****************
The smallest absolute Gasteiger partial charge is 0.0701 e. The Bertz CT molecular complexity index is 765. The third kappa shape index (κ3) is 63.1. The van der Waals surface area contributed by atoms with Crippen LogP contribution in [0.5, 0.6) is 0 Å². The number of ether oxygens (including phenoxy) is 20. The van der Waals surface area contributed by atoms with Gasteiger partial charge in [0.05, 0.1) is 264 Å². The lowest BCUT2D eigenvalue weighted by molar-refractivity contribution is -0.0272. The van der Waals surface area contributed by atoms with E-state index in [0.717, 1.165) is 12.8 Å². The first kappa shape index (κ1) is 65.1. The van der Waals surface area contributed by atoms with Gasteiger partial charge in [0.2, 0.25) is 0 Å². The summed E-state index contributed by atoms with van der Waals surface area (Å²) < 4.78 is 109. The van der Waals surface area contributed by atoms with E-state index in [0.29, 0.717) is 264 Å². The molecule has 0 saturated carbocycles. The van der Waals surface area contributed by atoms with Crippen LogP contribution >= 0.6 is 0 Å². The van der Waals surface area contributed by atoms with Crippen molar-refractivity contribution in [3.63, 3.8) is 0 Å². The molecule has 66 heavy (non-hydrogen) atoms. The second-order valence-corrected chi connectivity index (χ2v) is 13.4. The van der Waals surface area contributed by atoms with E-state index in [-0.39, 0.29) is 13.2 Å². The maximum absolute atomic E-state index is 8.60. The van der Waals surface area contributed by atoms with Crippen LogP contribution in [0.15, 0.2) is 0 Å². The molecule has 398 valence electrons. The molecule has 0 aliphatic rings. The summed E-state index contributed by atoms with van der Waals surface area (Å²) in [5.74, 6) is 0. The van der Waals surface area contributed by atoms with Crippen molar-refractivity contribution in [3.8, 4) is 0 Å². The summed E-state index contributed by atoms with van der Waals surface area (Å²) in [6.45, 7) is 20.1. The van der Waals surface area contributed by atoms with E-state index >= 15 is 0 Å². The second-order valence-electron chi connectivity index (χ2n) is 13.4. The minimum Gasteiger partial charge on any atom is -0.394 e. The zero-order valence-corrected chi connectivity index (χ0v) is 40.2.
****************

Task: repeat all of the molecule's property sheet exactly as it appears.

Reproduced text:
The smallest absolute Gasteiger partial charge is 0.0701 e. The Bertz CT molecular complexity index is 765. The third kappa shape index (κ3) is 63.1. The van der Waals surface area contributed by atoms with Crippen LogP contribution in [0.5, 0.6) is 0 Å². The number of ether oxygens (including phenoxy) is 20. The van der Waals surface area contributed by atoms with Gasteiger partial charge in [0.05, 0.1) is 264 Å². The lowest BCUT2D eigenvalue weighted by molar-refractivity contribution is -0.0272. The van der Waals surface area contributed by atoms with E-state index in [0.717, 1.165) is 12.8 Å². The first kappa shape index (κ1) is 65.1. The van der Waals surface area contributed by atoms with Gasteiger partial charge in [0.2, 0.25) is 0 Å². The summed E-state index contributed by atoms with van der Waals surface area (Å²) < 4.78 is 109. The van der Waals surface area contributed by atoms with E-state index in [0.29, 0.717) is 264 Å². The molecule has 0 saturated carbocycles. The van der Waals surface area contributed by atoms with Crippen LogP contribution >= 0.6 is 0 Å². The van der Waals surface area contributed by atoms with Crippen molar-refractivity contribution in [3.63, 3.8) is 0 Å². The molecule has 66 heavy (non-hydrogen) atoms. The second-order valence-corrected chi connectivity index (χ2v) is 13.4. The van der Waals surface area contributed by atoms with E-state index in [-0.39, 0.29) is 13.2 Å². The maximum absolute atomic E-state index is 8.60. The van der Waals surface area contributed by atoms with Crippen LogP contribution in [0.15, 0.2) is 0 Å². The molecule has 398 valence electrons. The molecule has 0 aliphatic rings. The summed E-state index contributed by atoms with van der Waals surface area (Å²) in [5.74, 6) is 0. The van der Waals surface area contributed by atoms with Crippen molar-refractivity contribution in [3.8, 4) is 0 Å². The summed E-state index contributed by atoms with van der Waals surface area (Å²) in [6.45, 7) is 20.1. The van der Waals surface area contributed by atoms with E-state index >= 15 is 0 Å². The second-order valence-electron chi connectivity index (χ2n) is 13.4. The minimum Gasteiger partial charge on any atom is -0.394 e. The zero-order valence-corrected chi connectivity index (χ0v) is 40.2.